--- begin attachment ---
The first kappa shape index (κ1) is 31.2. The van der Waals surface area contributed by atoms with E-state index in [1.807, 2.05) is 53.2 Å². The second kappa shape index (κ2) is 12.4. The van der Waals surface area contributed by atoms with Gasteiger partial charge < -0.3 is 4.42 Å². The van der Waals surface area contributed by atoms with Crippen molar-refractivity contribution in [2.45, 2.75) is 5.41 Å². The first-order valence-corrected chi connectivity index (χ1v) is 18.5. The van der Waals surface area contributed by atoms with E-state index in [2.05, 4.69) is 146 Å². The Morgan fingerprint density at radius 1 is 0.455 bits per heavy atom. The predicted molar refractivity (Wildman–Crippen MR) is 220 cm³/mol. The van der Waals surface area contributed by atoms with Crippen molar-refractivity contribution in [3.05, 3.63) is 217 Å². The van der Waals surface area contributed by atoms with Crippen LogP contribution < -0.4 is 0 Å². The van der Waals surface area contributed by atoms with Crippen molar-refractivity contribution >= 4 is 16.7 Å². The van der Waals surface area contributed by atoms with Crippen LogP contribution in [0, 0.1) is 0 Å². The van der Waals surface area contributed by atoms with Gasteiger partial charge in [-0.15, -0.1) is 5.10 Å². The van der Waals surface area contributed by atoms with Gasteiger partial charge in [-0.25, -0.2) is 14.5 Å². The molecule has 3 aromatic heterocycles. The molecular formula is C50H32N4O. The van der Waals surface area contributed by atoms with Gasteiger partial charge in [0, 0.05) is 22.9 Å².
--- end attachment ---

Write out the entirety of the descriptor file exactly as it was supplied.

The first kappa shape index (κ1) is 31.2. The van der Waals surface area contributed by atoms with E-state index in [1.807, 2.05) is 53.2 Å². The second kappa shape index (κ2) is 12.4. The van der Waals surface area contributed by atoms with Gasteiger partial charge < -0.3 is 4.42 Å². The van der Waals surface area contributed by atoms with Crippen molar-refractivity contribution in [2.45, 2.75) is 5.41 Å². The first-order valence-corrected chi connectivity index (χ1v) is 18.5. The van der Waals surface area contributed by atoms with E-state index in [2.05, 4.69) is 146 Å². The Morgan fingerprint density at radius 1 is 0.455 bits per heavy atom. The predicted molar refractivity (Wildman–Crippen MR) is 220 cm³/mol. The van der Waals surface area contributed by atoms with Crippen molar-refractivity contribution in [3.05, 3.63) is 217 Å². The van der Waals surface area contributed by atoms with Crippen LogP contribution < -0.4 is 0 Å². The van der Waals surface area contributed by atoms with Crippen molar-refractivity contribution >= 4 is 16.7 Å². The van der Waals surface area contributed by atoms with Crippen LogP contribution in [0, 0.1) is 0 Å². The van der Waals surface area contributed by atoms with Gasteiger partial charge in [-0.15, -0.1) is 5.10 Å². The van der Waals surface area contributed by atoms with Gasteiger partial charge in [-0.25, -0.2) is 14.5 Å². The molecule has 3 aromatic heterocycles. The molecular formula is C50H32N4O. The van der Waals surface area contributed by atoms with Gasteiger partial charge in [0, 0.05) is 22.9 Å².